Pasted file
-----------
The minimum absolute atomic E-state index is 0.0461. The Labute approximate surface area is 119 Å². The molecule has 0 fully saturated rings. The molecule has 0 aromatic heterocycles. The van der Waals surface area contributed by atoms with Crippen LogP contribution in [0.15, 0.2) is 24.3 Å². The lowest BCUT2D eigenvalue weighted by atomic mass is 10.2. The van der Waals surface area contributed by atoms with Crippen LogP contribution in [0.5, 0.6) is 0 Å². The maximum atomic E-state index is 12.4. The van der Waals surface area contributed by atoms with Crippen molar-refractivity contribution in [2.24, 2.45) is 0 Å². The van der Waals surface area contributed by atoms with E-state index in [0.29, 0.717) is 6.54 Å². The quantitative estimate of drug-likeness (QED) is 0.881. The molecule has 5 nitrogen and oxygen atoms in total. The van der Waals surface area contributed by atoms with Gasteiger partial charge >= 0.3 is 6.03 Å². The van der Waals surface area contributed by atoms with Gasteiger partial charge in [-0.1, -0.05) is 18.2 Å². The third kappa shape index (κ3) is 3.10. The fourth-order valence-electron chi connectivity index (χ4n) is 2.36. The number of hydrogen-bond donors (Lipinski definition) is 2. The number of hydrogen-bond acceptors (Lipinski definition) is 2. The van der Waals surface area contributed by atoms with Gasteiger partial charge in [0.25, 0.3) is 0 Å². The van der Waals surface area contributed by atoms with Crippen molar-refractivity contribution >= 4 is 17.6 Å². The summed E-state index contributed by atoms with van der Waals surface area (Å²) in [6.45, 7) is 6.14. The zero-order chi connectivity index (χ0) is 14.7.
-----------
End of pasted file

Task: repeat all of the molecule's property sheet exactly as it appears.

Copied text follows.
The minimum absolute atomic E-state index is 0.0461. The Labute approximate surface area is 119 Å². The molecule has 0 fully saturated rings. The molecule has 0 aromatic heterocycles. The van der Waals surface area contributed by atoms with Crippen LogP contribution in [0.15, 0.2) is 24.3 Å². The lowest BCUT2D eigenvalue weighted by atomic mass is 10.2. The van der Waals surface area contributed by atoms with Crippen LogP contribution in [0.5, 0.6) is 0 Å². The maximum atomic E-state index is 12.4. The van der Waals surface area contributed by atoms with Crippen molar-refractivity contribution in [2.24, 2.45) is 0 Å². The van der Waals surface area contributed by atoms with E-state index in [0.29, 0.717) is 6.54 Å². The quantitative estimate of drug-likeness (QED) is 0.881. The molecule has 5 nitrogen and oxygen atoms in total. The van der Waals surface area contributed by atoms with Gasteiger partial charge >= 0.3 is 6.03 Å². The van der Waals surface area contributed by atoms with Gasteiger partial charge in [-0.1, -0.05) is 18.2 Å². The third kappa shape index (κ3) is 3.10. The fourth-order valence-electron chi connectivity index (χ4n) is 2.36. The number of hydrogen-bond donors (Lipinski definition) is 2. The number of hydrogen-bond acceptors (Lipinski definition) is 2. The van der Waals surface area contributed by atoms with Gasteiger partial charge in [0.25, 0.3) is 0 Å². The van der Waals surface area contributed by atoms with Crippen molar-refractivity contribution >= 4 is 17.6 Å². The summed E-state index contributed by atoms with van der Waals surface area (Å²) in [6.45, 7) is 6.14. The zero-order chi connectivity index (χ0) is 14.7.